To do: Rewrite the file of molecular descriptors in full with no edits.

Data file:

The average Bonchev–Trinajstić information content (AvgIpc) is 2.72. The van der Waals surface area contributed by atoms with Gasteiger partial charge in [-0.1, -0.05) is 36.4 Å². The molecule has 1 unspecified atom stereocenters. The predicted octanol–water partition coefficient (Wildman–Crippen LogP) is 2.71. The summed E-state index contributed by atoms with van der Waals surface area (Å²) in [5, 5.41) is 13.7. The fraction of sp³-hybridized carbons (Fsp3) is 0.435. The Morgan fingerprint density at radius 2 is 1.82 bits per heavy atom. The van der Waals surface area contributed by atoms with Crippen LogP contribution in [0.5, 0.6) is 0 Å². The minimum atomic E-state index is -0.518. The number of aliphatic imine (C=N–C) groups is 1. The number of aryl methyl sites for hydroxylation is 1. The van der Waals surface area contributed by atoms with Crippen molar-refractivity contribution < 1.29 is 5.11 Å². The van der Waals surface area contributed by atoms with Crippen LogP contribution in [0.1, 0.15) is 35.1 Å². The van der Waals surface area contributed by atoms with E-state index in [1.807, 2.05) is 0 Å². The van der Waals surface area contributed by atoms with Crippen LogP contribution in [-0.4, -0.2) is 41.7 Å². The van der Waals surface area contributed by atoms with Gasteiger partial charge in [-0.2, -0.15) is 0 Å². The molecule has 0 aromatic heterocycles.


The average Bonchev–Trinajstić information content (AvgIpc) is 2.72. The van der Waals surface area contributed by atoms with Gasteiger partial charge in [-0.1, -0.05) is 36.4 Å². The molecule has 1 unspecified atom stereocenters. The predicted octanol–water partition coefficient (Wildman–Crippen LogP) is 2.71. The summed E-state index contributed by atoms with van der Waals surface area (Å²) in [5, 5.41) is 13.7. The fraction of sp³-hybridized carbons (Fsp3) is 0.435. The Morgan fingerprint density at radius 2 is 1.82 bits per heavy atom. The van der Waals surface area contributed by atoms with Crippen LogP contribution in [0.5, 0.6) is 0 Å². The minimum atomic E-state index is -0.518. The number of aliphatic imine (C=N–C) groups is 1. The number of aryl methyl sites for hydroxylation is 1. The van der Waals surface area contributed by atoms with Crippen molar-refractivity contribution < 1.29 is 5.11 Å². The van der Waals surface area contributed by atoms with Crippen LogP contribution in [0.1, 0.15) is 35.1 Å². The van der Waals surface area contributed by atoms with E-state index in [1.807, 2.05) is 0 Å². The van der Waals surface area contributed by atoms with Crippen LogP contribution in [-0.4, -0.2) is 41.7 Å². The van der Waals surface area contributed by atoms with Gasteiger partial charge in [-0.2, -0.15) is 0 Å². The molecule has 0 aromatic heterocycles.